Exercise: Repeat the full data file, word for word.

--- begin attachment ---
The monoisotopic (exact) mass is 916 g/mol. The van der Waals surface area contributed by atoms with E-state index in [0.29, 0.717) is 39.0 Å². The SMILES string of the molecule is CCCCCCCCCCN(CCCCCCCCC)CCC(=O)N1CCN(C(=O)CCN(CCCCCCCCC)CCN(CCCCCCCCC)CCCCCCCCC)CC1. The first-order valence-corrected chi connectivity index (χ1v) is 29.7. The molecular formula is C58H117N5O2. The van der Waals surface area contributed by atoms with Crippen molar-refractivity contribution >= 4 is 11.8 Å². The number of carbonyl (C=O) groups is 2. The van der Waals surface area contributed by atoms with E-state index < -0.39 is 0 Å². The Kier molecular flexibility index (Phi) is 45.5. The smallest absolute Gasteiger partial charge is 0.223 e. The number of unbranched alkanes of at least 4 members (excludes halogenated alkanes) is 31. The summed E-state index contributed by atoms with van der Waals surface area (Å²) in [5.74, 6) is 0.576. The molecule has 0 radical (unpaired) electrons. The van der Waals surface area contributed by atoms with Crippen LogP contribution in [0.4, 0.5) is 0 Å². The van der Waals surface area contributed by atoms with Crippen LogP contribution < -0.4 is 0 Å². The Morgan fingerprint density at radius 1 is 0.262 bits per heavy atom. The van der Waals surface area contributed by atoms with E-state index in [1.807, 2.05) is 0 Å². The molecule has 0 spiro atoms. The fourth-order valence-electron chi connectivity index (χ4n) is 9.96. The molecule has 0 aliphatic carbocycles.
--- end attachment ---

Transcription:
The monoisotopic (exact) mass is 916 g/mol. The van der Waals surface area contributed by atoms with E-state index in [0.29, 0.717) is 39.0 Å². The SMILES string of the molecule is CCCCCCCCCCN(CCCCCCCCC)CCC(=O)N1CCN(C(=O)CCN(CCCCCCCCC)CCN(CCCCCCCCC)CCCCCCCCC)CC1. The first-order valence-corrected chi connectivity index (χ1v) is 29.7. The molecular formula is C58H117N5O2. The van der Waals surface area contributed by atoms with Crippen molar-refractivity contribution >= 4 is 11.8 Å². The number of carbonyl (C=O) groups is 2. The van der Waals surface area contributed by atoms with E-state index < -0.39 is 0 Å². The Kier molecular flexibility index (Phi) is 45.5. The smallest absolute Gasteiger partial charge is 0.223 e. The number of unbranched alkanes of at least 4 members (excludes halogenated alkanes) is 31. The summed E-state index contributed by atoms with van der Waals surface area (Å²) in [5.74, 6) is 0.576. The molecule has 0 radical (unpaired) electrons. The van der Waals surface area contributed by atoms with Crippen LogP contribution in [0.4, 0.5) is 0 Å². The van der Waals surface area contributed by atoms with Crippen LogP contribution < -0.4 is 0 Å². The Morgan fingerprint density at radius 1 is 0.262 bits per heavy atom. The van der Waals surface area contributed by atoms with E-state index in [1.807, 2.05) is 0 Å². The molecule has 0 spiro atoms. The fourth-order valence-electron chi connectivity index (χ4n) is 9.96. The molecule has 0 aliphatic carbocycles.